- STAFF PICKS
- GIFTS + GIFT CARDS
- SELL BOOKS
- FIND A STORE
Alex PerryDescribe your latest project.
I'm a reporter, and Falling off the Edge is a reporter's book. It takes bits and pieces from my experiences in the last decade in war zones and the developing world and draws from them a consistent picture of globalization. It is a far more tumultuous process than is commonly understood. A lot of our wars and social conflict have their roots in globalization; a lot of others have a relation to it.
The book sets out the common dynamic that links many conflicts essentially that globalization exacerbates inequality and squashes identity, which breeds resentment, which in turn can lead to strife. Boom, then bang. In later chapters, I try to show how that same basic story plays out, in varying ways with varying outcomes, on the ground, from China to India to South Africa, to the pirates of the Malacca Straits, Darfur, Somalia, Nepal, Afghanistan, Iraq you name it. And try also to entertain with some compelling stories along the way.
The reason I wrote it is because the longer you spend on the ground observing globalization, the more many of the more popular theories about it begin to feel misplaced, or at least poorly researched. And you realize, of course, that and I'm terribly afraid of being rude here, but in the end I think it has to be said most of them are written in the West by people who haven't traveled enough. As a beat reporter in Britain, I was always told: "If you want to know, go." It stands to reason, right? And if you want to get globalization, you have to travel the world. It's amazing how few of our commentators have. I wouldn't claim to have comprehensively covered the world I'm not sure anybody can in a lifetime. But my job has sent me further and deeper than most, and when I read theses about places where I'd been many of which, I'm afraid, are plain wrong I realized that my experiences had value.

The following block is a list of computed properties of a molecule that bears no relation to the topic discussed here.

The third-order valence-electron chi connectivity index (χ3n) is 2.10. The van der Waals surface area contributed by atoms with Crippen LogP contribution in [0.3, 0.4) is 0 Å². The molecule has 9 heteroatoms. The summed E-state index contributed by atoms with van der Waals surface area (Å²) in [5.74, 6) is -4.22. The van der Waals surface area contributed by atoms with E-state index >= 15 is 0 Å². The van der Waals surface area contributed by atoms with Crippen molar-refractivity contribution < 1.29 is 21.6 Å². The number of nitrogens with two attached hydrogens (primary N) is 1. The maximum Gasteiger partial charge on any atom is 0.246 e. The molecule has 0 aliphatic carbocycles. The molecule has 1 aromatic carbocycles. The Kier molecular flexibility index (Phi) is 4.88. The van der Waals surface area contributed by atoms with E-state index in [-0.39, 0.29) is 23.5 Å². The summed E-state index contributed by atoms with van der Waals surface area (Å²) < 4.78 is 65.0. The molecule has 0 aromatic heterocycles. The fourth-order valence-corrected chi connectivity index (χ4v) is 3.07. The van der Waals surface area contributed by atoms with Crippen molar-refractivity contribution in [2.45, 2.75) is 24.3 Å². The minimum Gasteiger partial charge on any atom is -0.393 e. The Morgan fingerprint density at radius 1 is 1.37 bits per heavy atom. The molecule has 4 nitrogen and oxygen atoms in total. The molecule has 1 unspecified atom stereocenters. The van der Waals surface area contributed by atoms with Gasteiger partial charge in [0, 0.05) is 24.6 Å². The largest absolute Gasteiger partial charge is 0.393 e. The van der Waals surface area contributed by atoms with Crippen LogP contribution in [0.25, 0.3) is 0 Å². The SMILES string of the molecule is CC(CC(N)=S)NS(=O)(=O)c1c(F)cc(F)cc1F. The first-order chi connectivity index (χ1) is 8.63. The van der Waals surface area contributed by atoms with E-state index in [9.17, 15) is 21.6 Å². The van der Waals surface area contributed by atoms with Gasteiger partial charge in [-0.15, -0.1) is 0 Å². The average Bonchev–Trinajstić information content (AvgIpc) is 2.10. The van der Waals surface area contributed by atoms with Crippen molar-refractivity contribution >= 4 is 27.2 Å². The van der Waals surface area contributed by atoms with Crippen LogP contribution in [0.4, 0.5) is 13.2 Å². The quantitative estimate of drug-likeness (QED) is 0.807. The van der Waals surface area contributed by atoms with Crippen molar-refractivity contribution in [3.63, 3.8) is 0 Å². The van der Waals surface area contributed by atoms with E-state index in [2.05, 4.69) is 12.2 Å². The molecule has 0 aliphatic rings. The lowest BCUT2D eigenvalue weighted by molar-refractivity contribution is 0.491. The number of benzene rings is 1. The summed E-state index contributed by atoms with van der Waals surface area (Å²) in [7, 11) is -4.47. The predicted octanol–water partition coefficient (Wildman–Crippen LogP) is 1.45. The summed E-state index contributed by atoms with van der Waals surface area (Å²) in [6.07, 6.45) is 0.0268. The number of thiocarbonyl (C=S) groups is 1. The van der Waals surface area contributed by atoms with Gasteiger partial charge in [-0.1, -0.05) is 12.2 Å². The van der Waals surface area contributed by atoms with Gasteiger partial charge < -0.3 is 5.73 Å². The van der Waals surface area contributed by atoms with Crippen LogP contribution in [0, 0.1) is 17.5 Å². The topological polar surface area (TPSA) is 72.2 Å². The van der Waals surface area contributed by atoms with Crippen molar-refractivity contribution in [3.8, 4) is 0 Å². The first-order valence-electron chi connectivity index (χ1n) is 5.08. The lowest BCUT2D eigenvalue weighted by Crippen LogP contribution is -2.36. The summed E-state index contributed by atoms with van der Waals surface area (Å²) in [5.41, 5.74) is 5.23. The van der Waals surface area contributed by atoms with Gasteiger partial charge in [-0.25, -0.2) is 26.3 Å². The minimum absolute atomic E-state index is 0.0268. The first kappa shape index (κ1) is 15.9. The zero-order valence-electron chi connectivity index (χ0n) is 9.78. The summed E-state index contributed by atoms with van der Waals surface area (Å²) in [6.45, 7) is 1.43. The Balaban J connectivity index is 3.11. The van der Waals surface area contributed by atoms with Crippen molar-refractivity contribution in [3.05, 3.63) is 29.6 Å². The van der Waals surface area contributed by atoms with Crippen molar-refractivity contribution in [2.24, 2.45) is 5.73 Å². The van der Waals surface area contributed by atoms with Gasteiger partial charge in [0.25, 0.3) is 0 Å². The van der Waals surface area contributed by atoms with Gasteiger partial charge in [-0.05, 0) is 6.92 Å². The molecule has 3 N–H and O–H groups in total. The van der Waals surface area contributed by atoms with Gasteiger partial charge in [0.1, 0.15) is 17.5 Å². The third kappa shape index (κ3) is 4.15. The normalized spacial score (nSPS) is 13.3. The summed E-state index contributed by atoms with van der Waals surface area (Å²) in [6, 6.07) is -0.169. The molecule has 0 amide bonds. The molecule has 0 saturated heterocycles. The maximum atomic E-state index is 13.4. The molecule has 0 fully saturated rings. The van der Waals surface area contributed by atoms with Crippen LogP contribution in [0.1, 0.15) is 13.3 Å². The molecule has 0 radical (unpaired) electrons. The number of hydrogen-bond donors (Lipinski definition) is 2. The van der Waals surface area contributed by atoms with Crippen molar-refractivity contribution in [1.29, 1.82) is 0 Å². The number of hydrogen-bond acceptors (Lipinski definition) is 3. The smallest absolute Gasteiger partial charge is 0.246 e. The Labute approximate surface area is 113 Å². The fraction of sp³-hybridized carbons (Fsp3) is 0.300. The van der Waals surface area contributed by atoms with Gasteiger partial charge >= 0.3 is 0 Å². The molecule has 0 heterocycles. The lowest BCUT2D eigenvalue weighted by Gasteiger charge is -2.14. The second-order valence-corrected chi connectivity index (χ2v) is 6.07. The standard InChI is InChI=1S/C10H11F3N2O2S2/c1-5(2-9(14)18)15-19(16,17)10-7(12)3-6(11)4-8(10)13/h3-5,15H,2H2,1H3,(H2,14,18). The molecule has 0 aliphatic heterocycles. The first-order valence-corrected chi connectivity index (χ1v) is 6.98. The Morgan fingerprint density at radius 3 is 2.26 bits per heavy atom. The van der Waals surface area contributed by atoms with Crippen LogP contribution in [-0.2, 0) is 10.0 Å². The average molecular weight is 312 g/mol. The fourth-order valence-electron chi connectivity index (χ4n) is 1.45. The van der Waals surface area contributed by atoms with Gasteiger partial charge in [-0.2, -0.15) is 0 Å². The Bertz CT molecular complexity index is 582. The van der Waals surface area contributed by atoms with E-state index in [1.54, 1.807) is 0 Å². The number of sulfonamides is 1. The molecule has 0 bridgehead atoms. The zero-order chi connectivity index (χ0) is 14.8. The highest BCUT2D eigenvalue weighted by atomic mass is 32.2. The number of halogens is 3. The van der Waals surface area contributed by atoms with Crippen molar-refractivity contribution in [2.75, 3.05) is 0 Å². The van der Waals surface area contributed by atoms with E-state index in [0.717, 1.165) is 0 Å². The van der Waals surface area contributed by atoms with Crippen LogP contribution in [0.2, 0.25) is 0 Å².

Man Out of Time.
What's the strangest or most interesting job you've ever had?
What was your first job in journalism?
Writers are better liars than other people: true or false?
In nonfiction, truth is the unassailable standard. You check everything you do, and check again. Otherwise there's no point. I'm interested in the way things are. Truth is fascinating you really couldn't make it up. That said, I'm very aware that a reporter's idea of the truth is probably always subjective. You can't escape the position from which you look at the world. You just do your best to see the other angles, too.
In nonfiction, of course, truth is a point of principle, too. I'd say that's true for nearly all journalists. There are different ways to present the truth, of course. The British press that I grew up with specialises in taking the facts and stretching them and arranging them in such a way as to create the most sensational impact. It's a commercial technique, and is often brilliantly executed in Britain, but it's not for me. I'm more comfortable with the American way of journalism, which is less sensational though the (sometimes valid) counter-charge is that that can also make it dull. The solution is to find stories that are intrinsically interesting, rather than try to make a dull story more compelling.
Which is a very roundabout way of saying that I'm a poor liar. I have a boorish attachment to the truth. Often to the point of being extremely impolitic. I'm also a compulsive storyteller. I would have made a very bad spy.
What are your favorite places?
Essentials for the road?
How do you relax?
Have you ever made a literary pilgrimage?
We tied the boat up a mile downriver. I think Julian phoned to say sorry.
So, which commentators and authors do you like?
Describe the best breakfast of your life.
What is your idea of absolute happiness?
Why do you write?
÷ ÷ ÷
Alex Perry is Time's Africa Bureau Chief, based in Cape Town. From 2002 to 2006, he was South Asia bureau chief, based in New Delhi, and covering locations from Afghanistan to Burma. He has won several journalism awards, and his report from the battle at Mazar-i-Sharif in Afghanistan was featured in The Best American Magazine Writing 2002.